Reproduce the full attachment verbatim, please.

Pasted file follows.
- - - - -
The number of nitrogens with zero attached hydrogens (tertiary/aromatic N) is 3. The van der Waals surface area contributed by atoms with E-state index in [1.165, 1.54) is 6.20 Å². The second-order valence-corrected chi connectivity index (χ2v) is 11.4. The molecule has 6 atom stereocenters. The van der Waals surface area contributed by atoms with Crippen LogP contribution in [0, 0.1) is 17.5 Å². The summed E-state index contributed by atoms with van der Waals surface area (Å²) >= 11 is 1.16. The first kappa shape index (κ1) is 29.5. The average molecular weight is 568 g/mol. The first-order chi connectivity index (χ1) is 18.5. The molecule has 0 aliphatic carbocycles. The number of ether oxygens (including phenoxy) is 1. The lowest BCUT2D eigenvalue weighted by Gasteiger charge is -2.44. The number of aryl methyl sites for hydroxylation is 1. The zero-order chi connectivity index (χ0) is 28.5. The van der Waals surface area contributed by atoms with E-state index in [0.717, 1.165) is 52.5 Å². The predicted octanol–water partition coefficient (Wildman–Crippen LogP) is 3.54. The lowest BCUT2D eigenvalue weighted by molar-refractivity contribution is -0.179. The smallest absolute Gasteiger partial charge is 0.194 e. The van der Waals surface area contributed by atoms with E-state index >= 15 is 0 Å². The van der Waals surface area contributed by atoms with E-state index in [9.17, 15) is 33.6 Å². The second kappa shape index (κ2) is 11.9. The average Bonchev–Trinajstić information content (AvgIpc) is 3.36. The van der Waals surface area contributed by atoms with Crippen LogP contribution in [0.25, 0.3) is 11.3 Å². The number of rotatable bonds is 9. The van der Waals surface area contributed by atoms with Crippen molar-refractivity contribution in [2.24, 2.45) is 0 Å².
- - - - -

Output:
The number of nitrogens with zero attached hydrogens (tertiary/aromatic N) is 3. The van der Waals surface area contributed by atoms with E-state index in [1.165, 1.54) is 6.20 Å². The second-order valence-corrected chi connectivity index (χ2v) is 11.4. The molecule has 6 atom stereocenters. The van der Waals surface area contributed by atoms with Crippen LogP contribution in [0, 0.1) is 17.5 Å². The summed E-state index contributed by atoms with van der Waals surface area (Å²) >= 11 is 1.16. The first kappa shape index (κ1) is 29.5. The average molecular weight is 568 g/mol. The first-order chi connectivity index (χ1) is 18.5. The molecule has 0 aliphatic carbocycles. The number of ether oxygens (including phenoxy) is 1. The lowest BCUT2D eigenvalue weighted by Gasteiger charge is -2.44. The number of aryl methyl sites for hydroxylation is 1. The zero-order chi connectivity index (χ0) is 28.5. The van der Waals surface area contributed by atoms with E-state index in [0.717, 1.165) is 52.5 Å². The predicted octanol–water partition coefficient (Wildman–Crippen LogP) is 3.54. The lowest BCUT2D eigenvalue weighted by molar-refractivity contribution is -0.179. The smallest absolute Gasteiger partial charge is 0.194 e. The van der Waals surface area contributed by atoms with E-state index >= 15 is 0 Å². The van der Waals surface area contributed by atoms with E-state index in [9.17, 15) is 33.6 Å². The second kappa shape index (κ2) is 11.9. The average Bonchev–Trinajstić information content (AvgIpc) is 3.36. The van der Waals surface area contributed by atoms with Crippen LogP contribution in [0.25, 0.3) is 11.3 Å². The number of rotatable bonds is 9. The van der Waals surface area contributed by atoms with Crippen molar-refractivity contribution in [2.24, 2.45) is 0 Å².